Adaptation of Imaging Mass Cytometry to Explore the Single Cell Alloimmune Landscape of Liver Transplant Rejection

Nolan Ung, Cameron Goldbeck, Cassandra Man, Julianne Hoeflich, Ren Sun, Arianna Barbetta, Naim Matasci, Jonathan Katz, Jerry S.H. Lee, Shefali Chopra, Shahab Asgharzadeh, Mika Warren, Linda Sher, Rohit Kohli, Omid Akbari, Yuri Genyk, Juliet Emamaullee*

*Corresponding author for this work

Research output: Contribution to journalArticlepeer-review

2 Scopus citations


Rejection continues to be an important cause of graft loss in solid organ transplantation, but deep exploration of intragraft alloimmunity has been limited by the scarcity of clinical biopsy specimens. Emerging single cell immunoprofiling technologies have shown promise in discerning mechanisms of autoimmunity and cancer immunobiology. Within these applications, Imaging Mass Cytometry (IMC) has been shown to enable highly multiplexed, single cell analysis of immune phenotypes within fixed tissue specimens. In this study, an IMC panel of 10 validated markers was developed to explore the feasibility of IMC in characterizing the immune landscape of chronic rejection (CR) in clinical tissue samples obtained from liver transplant recipients. IMC staining was highly specific and comparable to traditional immunohistochemistry. A single cell segmentation analysis pipeline was developed that enabled detailed visualization and quantification of 109,245 discrete cells, including 30,646 immune cells. Dimensionality reduction identified 11 unique immune subpopulations in CR specimens. Most immune subpopulations were increased and spatially related in CR, including two populations of CD45+/CD3+/CD8+ cytotoxic T-cells and a discrete CD68+ macrophage population, which were not observed in liver with no rejection (NR). Modeling via principal component analysis and logistic regression revealed that single cell data can be utilized to construct statistical models with high consistency (Wilcoxon Rank Sum test, p=0.000036). This study highlights the power of IMC to investigate the alloimmune microenvironment at a single cell resolution during clinical rejection episodes. Further validation of IMC has the potential to detect new biomarkers, identify therapeutic targets, and generate patient-specific predictive models of clinical outcomes in solid organ transplantation.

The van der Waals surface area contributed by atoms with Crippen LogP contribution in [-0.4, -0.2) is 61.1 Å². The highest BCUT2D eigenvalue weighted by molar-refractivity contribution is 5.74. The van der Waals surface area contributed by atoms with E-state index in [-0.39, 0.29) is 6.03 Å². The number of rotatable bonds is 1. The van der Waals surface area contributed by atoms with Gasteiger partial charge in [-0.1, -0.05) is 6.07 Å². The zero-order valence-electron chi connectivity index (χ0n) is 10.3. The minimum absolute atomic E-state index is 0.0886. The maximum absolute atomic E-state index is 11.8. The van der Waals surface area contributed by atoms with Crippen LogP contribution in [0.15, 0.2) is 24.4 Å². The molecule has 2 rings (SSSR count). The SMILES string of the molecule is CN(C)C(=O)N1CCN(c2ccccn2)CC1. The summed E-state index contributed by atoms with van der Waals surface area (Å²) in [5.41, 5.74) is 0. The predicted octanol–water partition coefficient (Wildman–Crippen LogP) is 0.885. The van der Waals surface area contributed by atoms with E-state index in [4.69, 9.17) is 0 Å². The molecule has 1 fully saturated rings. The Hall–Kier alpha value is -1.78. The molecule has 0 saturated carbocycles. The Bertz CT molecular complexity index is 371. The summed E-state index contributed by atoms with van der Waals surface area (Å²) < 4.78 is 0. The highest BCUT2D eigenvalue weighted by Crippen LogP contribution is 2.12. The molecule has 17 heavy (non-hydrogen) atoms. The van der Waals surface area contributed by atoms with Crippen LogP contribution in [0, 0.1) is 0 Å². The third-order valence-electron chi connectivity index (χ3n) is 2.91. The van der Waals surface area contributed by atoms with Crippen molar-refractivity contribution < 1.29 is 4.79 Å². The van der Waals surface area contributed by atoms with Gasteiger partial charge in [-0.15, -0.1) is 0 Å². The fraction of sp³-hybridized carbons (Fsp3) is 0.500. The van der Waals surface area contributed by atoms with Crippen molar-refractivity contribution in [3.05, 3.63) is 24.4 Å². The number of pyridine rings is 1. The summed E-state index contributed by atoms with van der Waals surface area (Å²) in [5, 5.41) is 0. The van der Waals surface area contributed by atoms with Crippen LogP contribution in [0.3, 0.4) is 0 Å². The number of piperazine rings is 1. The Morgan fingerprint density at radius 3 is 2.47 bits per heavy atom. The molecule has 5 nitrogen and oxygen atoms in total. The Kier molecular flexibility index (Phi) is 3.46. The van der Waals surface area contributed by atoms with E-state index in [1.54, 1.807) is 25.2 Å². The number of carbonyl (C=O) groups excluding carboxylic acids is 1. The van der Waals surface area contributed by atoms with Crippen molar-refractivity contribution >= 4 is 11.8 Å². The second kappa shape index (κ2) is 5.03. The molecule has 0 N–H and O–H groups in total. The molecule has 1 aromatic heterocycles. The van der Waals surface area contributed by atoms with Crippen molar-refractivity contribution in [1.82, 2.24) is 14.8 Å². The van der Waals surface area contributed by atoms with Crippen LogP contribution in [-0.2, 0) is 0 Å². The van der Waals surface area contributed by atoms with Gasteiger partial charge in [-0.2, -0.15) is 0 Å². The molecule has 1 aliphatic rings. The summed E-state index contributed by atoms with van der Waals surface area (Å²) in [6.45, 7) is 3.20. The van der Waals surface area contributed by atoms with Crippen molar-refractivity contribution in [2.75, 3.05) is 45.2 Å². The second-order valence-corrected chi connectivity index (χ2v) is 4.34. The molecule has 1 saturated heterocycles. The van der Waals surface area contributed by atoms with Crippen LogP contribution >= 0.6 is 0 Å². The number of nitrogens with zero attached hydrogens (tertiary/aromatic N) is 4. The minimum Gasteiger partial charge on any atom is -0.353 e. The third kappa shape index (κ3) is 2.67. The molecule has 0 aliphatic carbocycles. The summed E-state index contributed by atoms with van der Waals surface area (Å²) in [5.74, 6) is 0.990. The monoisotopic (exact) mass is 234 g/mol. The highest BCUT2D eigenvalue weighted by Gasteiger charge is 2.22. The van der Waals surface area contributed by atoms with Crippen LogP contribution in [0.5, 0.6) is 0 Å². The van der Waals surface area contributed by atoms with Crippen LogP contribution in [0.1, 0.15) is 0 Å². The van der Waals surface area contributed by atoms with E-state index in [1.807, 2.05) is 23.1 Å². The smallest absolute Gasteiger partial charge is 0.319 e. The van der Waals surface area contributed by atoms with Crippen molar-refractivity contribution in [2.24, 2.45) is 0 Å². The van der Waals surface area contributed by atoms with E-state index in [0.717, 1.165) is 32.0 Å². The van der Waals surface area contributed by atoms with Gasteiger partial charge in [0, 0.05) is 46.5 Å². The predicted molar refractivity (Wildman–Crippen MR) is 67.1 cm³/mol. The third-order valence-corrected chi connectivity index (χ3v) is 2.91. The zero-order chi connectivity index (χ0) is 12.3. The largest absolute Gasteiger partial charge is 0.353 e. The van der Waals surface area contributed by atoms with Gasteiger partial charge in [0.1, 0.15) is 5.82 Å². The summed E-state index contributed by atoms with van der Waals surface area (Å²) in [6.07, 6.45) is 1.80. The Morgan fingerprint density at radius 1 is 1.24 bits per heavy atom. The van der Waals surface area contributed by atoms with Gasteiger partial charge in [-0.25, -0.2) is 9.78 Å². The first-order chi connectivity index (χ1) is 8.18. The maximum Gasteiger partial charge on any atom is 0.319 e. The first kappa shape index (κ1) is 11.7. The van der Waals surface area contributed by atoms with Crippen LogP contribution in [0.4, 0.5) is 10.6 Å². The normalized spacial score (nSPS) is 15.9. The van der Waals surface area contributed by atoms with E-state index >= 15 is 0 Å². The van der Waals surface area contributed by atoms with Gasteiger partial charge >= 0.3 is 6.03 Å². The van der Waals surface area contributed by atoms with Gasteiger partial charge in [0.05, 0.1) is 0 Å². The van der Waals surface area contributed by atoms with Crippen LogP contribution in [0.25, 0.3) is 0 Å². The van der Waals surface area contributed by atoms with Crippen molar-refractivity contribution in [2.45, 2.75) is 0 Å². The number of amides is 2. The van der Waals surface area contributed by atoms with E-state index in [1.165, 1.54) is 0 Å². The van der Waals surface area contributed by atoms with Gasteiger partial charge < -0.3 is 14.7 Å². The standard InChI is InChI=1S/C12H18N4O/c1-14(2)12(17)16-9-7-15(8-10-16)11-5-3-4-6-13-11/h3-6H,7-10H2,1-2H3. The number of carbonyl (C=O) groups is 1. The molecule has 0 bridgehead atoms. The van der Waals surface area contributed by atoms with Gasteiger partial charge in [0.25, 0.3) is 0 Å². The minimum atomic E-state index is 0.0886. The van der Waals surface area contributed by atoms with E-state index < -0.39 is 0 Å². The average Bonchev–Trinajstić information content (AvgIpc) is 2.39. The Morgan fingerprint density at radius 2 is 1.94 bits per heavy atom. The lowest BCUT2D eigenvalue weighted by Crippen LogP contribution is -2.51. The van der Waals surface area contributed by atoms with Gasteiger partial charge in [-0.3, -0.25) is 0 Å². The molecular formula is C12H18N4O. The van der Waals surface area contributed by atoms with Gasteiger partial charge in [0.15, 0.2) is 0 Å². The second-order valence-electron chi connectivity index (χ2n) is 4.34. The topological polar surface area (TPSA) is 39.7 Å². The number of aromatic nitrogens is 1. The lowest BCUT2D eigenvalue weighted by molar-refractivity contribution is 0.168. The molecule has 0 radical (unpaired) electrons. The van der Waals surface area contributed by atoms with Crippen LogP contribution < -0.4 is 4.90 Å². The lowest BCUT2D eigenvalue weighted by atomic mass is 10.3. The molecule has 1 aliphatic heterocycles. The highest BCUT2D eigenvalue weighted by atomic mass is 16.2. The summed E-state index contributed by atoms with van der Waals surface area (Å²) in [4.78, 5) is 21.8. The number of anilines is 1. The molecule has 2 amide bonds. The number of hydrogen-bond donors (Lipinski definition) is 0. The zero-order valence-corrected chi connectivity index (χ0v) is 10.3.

Original languageEnglish
Article number831103
JournalFrontiers in Immunology
StatePublished - 31 Mar 2022
Externally publishedYes


  • CyTOF mass cytometry
  • allograft rejection
  • clinical transplantation
  • imaging mass cytometry (IMC)
  • single cell analysis


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